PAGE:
Ernest Becker, The Denial of Death. This idea of necessary partialization is enormously useful in thinking about mental illness, socialization and maturation, art, everything. Later, Becker puts it more plainly:
When we say neurosis represents the truth of life we again mean that life is an overwhelming problem for an animal free of instinct. The individual has to protect himself against the world, and he can do this only as any other animal would: by narrowing down the world, shutting off experience, developing an obliviousness both to the terrors of the world and to his own anxieties… We cannot repeat too often the great lesson of Freudian psychology: that repression is normal self-protection and creative self-restriction —in a real sense, man’s natural substitute for instinct. Rank has a perfect, key term for this natural human talent: he calls it “partialization” and very rightly sees that life is impossible without it.
That is, we use repression and partialization —the former a truncation of the self, the latter a truncation of the world— to achieve a stable, bearable relationship with overwhelming reality. We cut the universe down to an ergonomic size, stuff it in our carry-on with our business papers; we shrink ourselves, cram ourselves in there too; it is manageable for the duration of the flight, at least, although we might fear that a change in cabin pressure will cause us to burst, to spill our secret selves, to open up to the unmediated mysterium tremendum et fascinates.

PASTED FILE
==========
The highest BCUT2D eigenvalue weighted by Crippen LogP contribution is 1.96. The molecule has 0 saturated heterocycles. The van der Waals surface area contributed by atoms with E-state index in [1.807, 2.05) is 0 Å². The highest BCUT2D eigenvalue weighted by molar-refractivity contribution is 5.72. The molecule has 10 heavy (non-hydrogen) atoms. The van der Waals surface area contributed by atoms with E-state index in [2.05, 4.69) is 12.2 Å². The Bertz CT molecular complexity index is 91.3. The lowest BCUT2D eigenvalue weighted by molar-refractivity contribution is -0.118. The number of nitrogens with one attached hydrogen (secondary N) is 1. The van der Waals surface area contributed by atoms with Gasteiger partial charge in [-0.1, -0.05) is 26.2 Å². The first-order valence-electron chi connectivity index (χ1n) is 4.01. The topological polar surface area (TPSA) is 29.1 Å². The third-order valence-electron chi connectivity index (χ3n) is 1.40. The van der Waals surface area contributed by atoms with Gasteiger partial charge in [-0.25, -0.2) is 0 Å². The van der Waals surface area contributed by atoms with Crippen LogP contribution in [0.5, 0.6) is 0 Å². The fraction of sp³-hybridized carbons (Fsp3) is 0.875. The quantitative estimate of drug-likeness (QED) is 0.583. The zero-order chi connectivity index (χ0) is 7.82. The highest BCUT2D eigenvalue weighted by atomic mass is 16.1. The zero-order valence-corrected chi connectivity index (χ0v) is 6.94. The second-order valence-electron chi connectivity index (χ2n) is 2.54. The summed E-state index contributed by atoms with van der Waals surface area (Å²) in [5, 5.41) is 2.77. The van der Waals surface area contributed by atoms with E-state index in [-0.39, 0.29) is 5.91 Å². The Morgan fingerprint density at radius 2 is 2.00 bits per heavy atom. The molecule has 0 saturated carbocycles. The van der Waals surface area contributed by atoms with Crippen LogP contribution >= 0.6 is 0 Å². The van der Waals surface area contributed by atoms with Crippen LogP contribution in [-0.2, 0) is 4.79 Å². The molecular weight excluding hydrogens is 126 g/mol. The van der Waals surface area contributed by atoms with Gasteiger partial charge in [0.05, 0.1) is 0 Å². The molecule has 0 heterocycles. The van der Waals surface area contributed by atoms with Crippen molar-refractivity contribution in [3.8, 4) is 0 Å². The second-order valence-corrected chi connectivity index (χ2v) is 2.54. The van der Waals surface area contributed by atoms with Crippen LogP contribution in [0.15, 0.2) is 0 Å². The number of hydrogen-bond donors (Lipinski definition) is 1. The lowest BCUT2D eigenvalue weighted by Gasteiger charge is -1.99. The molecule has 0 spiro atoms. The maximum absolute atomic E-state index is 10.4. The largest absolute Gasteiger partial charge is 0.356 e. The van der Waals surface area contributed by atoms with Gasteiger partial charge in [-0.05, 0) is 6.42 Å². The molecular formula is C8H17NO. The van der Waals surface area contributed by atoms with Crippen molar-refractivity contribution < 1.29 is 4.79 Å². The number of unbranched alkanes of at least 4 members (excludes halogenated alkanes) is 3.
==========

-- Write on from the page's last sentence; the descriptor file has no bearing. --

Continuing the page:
If it were possible to modify your consciousness, would you rather (1) receive supplemental human instincts, instincts to guide you in social, professional, cultural situations through which you presently muddle self-consciously, laboriously; or (2) have your lifelong, unconscious efforts at partialization undone, largely or completely, such that you were restored to the childhood state of constant wonder, awe, and fear?(via mills)
On the left: your car, which ought be heavy (but is now missing) - replaced by a title pawn slip and a false police report.
On the right: coincidence and optimism, which are lighter, in fact, than Fate.
On the left: two boxes of porn (the really degrading kind, much heavier than you would assume at first, heavier by the mile, heavier at every rest stop).
On the right: both of us laughing in slow-falling snow, you wearing that funny corduroy hat I made for you, patterned after a sauce-pot (this one is round and heavy in my hand, but slips gently onto the scale).
On the left: searching for you in alphabet city (when you were taken for your money and didn’t score, while I had to keep awake and on the interstate to get to work at seven, and you slept off your disappointment).
On the right: biscuits.
On the left: all of the things that everyone knew. Except me.
On the right: at least you didn’t fuck her.
On the left: because she wouldn’t have you.
On the right:
(my hands are empty)
(I feel lighter)
I was reminded of this yesterday when seeing my youngest Omnitrix his way through several alien life forms (which he does a lot).